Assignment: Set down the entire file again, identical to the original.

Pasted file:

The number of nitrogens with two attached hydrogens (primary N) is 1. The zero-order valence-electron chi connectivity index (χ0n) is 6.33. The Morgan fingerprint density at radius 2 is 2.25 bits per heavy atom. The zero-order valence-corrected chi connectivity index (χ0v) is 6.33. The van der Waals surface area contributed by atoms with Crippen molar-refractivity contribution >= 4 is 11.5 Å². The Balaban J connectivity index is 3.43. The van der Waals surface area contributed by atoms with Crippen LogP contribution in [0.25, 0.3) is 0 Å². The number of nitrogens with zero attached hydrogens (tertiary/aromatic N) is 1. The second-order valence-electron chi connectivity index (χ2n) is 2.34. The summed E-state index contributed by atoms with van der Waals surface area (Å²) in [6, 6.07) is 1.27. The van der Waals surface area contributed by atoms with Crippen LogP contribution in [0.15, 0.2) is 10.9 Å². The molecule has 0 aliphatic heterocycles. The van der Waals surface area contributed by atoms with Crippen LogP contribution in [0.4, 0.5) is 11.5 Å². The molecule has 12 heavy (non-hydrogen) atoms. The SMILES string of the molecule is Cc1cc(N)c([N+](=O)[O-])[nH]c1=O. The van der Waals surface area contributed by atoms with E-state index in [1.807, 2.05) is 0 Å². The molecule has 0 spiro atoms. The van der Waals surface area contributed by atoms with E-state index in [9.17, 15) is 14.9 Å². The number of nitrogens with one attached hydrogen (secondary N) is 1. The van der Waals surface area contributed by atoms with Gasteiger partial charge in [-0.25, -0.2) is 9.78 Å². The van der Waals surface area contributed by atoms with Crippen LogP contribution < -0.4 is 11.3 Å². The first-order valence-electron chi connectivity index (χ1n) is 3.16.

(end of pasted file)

The number of nitrogens with two attached hydrogens (primary N) is 1. The zero-order valence-electron chi connectivity index (χ0n) is 6.33. The Morgan fingerprint density at radius 2 is 2.25 bits per heavy atom. The zero-order valence-corrected chi connectivity index (χ0v) is 6.33. The van der Waals surface area contributed by atoms with Crippen molar-refractivity contribution >= 4 is 11.5 Å². The Balaban J connectivity index is 3.43. The van der Waals surface area contributed by atoms with Crippen LogP contribution in [0.25, 0.3) is 0 Å². The number of nitrogens with zero attached hydrogens (tertiary/aromatic N) is 1. The second-order valence-electron chi connectivity index (χ2n) is 2.34. The summed E-state index contributed by atoms with van der Waals surface area (Å²) in [6, 6.07) is 1.27. The van der Waals surface area contributed by atoms with Crippen LogP contribution in [0.15, 0.2) is 10.9 Å². The molecule has 0 aliphatic heterocycles. The van der Waals surface area contributed by atoms with Crippen LogP contribution in [0.4, 0.5) is 11.5 Å². The molecule has 12 heavy (non-hydrogen) atoms. The SMILES string of the molecule is Cc1cc(N)c([N+](=O)[O-])[nH]c1=O. The van der Waals surface area contributed by atoms with E-state index in [1.807, 2.05) is 0 Å². The molecule has 0 spiro atoms. The van der Waals surface area contributed by atoms with E-state index in [9.17, 15) is 14.9 Å². The number of nitrogens with one attached hydrogen (secondary N) is 1. The van der Waals surface area contributed by atoms with Gasteiger partial charge in [-0.25, -0.2) is 9.78 Å². The van der Waals surface area contributed by atoms with Crippen LogP contribution < -0.4 is 11.3 Å². The first-order valence-electron chi connectivity index (χ1n) is 3.16.